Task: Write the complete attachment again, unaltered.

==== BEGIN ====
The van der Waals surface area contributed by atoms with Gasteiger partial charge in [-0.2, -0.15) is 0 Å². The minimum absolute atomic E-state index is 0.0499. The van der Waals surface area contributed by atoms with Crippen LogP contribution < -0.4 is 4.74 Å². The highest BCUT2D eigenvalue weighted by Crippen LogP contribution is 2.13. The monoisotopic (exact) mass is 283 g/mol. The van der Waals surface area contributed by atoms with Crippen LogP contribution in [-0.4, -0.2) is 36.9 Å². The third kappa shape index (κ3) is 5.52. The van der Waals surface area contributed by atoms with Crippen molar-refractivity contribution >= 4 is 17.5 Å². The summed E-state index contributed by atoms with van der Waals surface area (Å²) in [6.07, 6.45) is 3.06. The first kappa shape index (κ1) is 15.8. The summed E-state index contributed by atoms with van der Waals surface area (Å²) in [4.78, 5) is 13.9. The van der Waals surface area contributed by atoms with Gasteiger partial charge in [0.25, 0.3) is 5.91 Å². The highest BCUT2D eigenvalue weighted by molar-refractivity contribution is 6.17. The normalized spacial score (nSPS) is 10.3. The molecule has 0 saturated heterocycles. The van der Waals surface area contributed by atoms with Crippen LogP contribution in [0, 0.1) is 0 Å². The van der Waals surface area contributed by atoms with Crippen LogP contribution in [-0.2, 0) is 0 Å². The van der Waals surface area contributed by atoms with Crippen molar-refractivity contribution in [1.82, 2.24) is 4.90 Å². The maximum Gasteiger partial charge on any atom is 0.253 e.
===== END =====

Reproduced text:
The van der Waals surface area contributed by atoms with Gasteiger partial charge in [-0.2, -0.15) is 0 Å². The minimum absolute atomic E-state index is 0.0499. The van der Waals surface area contributed by atoms with Crippen LogP contribution < -0.4 is 4.74 Å². The highest BCUT2D eigenvalue weighted by Crippen LogP contribution is 2.13. The monoisotopic (exact) mass is 283 g/mol. The van der Waals surface area contributed by atoms with Crippen LogP contribution in [-0.4, -0.2) is 36.9 Å². The third kappa shape index (κ3) is 5.52. The van der Waals surface area contributed by atoms with Crippen molar-refractivity contribution >= 4 is 17.5 Å². The summed E-state index contributed by atoms with van der Waals surface area (Å²) in [6.07, 6.45) is 3.06. The first kappa shape index (κ1) is 15.8. The summed E-state index contributed by atoms with van der Waals surface area (Å²) in [4.78, 5) is 13.9. The van der Waals surface area contributed by atoms with Gasteiger partial charge in [0.25, 0.3) is 5.91 Å². The highest BCUT2D eigenvalue weighted by molar-refractivity contribution is 6.17. The normalized spacial score (nSPS) is 10.3. The molecule has 0 saturated heterocycles. The van der Waals surface area contributed by atoms with Crippen LogP contribution in [0, 0.1) is 0 Å². The van der Waals surface area contributed by atoms with Crippen LogP contribution in [-0.2, 0) is 0 Å². The van der Waals surface area contributed by atoms with Crippen molar-refractivity contribution in [1.82, 2.24) is 4.90 Å². The maximum Gasteiger partial charge on any atom is 0.253 e.